What is Lead?

Lead contamination can come through paint, water, and soil.

What Is Lead?

Lead is a poisonous metal that our bodies cannot use.

Where is lead found?

Lead can be found in air, soil, water and even inside homes.

What does lead do to the body?

There are no safe levels of lead. Lead stops good minerals (such as iron and calcium) from working well in the body. This can cause serious problems with the health of you and your family.

Who is harmed most?

Lead can affect anyone, but it hurts women of childbearing age and young children most. This is due to rapid growth. Children’s bodies are also smaller, so are impacted more by the same amount of lead. Too much lead can cause problems with growth, hearing, speech, behavior and learning.

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Prevent Lead Exposure



Lead paint is likely present in homes built before 1978.  If you live in an older home, follow the safety tips below:

Help may be available through the Milwaukee Health Department, a local clinic or a contractor trained in lead-safe practices.

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Lead is not present in the municipal water supply. However, lead may get into tap water in one of two ways:

  1. Older plumbing in your home, which may have used lead solder (before 1986)
  2. Lead laterals (water service lines) to homes built before 1962.

Options for those who are exposed to lead in water:

  • Use a water filter certified to remove lead (look for “NSF/ANSI 53” on the label/description). Learn more about lead safe water filters.
  • If you do not yet have a water filter, run tap water on cold for three minutes between uses.
  • Cook and drink only with filtered or cold tap water. This is especially important for women of childbearing age and children under 6 years old.
    • Warm or hot water often contains higher levels of lead.
    • Do not make infant formula with hot tap water.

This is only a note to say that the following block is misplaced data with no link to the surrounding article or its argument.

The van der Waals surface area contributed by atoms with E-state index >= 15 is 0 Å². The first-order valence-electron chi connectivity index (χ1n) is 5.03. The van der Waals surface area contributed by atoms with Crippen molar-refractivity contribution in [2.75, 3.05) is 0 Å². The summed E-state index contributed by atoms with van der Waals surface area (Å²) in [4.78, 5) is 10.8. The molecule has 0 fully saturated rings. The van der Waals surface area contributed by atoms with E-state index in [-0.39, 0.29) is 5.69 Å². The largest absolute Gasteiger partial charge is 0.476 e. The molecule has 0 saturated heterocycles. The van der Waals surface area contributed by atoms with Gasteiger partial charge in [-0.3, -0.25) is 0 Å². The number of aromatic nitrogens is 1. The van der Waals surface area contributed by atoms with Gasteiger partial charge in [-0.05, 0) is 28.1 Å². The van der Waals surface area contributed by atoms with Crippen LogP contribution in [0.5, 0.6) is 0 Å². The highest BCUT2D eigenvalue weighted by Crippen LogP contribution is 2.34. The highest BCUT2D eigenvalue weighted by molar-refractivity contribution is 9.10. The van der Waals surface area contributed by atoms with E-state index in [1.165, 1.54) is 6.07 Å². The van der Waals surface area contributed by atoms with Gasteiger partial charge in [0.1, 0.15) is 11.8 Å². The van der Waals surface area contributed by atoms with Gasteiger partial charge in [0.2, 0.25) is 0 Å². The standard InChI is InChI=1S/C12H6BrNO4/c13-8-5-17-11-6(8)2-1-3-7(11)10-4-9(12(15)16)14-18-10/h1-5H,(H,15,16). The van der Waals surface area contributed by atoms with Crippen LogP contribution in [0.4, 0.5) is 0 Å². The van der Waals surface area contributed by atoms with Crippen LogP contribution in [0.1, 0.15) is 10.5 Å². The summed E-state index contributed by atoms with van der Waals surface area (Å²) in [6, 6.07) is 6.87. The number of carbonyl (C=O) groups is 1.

• Boiling water does not remove lead.

In the City of Milwaukee, call 414-286-2830 to check if your home is connected to a lead lateral or visit the City of Milwaukee water quality website.

You may be eligible for a free water filter, find out more about the water filter program through the City of Milwaukee.

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Homes built before 1978 may have elevated amounts of lead in the surrounding soil. Higher amounts of lead are commonly found within 15 feet of the home or garage. This is because lead-based paint may have flaked and washed off over the years. Once lead is in soil, it tends to stay in place. If you are concerned about lead in your lawn, here are ways to minimize exposure for you and your kids:

  • Cover any bare soil in your yard (including garden paths) with mulch, wood chips, gravel, perennials or grass.
  • Avoid gardening within 15 feet of your home, garage or painted fences.
  • Garden in a raised bed filled with 8 to 10 inches of clean soil. Layering landscape fabric before adding clean soil will prevent roots from growing in potentially contaminated soil. If you need help, the Victory Garden Initiative can help build raised garden beds.
  • Take your shoes off outside to avoid tracking dirt into your home or apartment.
  • Wash hands thoroughly after gardening, using soap and water.
    • Hand sanitizer kills germs, but it does not remove lead!
    • Wash all garden produce well, especially root vegetables like carrots.


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Living Well

Healthy Food Can Help


Healthy foods can help stop the body from taking in (“absorbing”) lead. Follow these tips:

  • Feed your family regular meals and snacks. The body takes in lead faster if your stomach is empty.
  • Serve foods that have the following nutrients: iron, calcium and vitamin C.
  • You may be eligible to attend a FoodWIse class that can help you and your family learn how to eat healthy on a budget.
  • Participate in free federal nutrition programs such as WIC, Summer Meals, Farmers Market Vouchers, FoodShare (SNAP) and many more.
  • Try these recipes that are high in iron, calcium and vitamin C:

Click on the image above to view a recipe book featuring foods rich in key nutrients.


Can food help if lead levels are already high?

  • Talk to your doctor.
  • Healthy foods are not likely to lower lead levels in the body. But they can help protect you and your family from taking in (“absorbing”) more lead.
  • Healthy foods can help support your child’s growth in other ways (reading, math and social skills). This may help reduce the impact of lead on your child’s life.

SNAP/FoodShare helps families buy the food they need for good health. Visit access.wi.gov to learn how to apply or visit Hunger Task Force to find assistance in applying for FoodShare benefits.

Pregnant and postpartum women, infants and children who are eligible may receive nutritional support and referrals to health care services from WIC. Find a local WIC clinic.

Dial 211 or visit http://www.211wisconsin.org/ to find emergency food.

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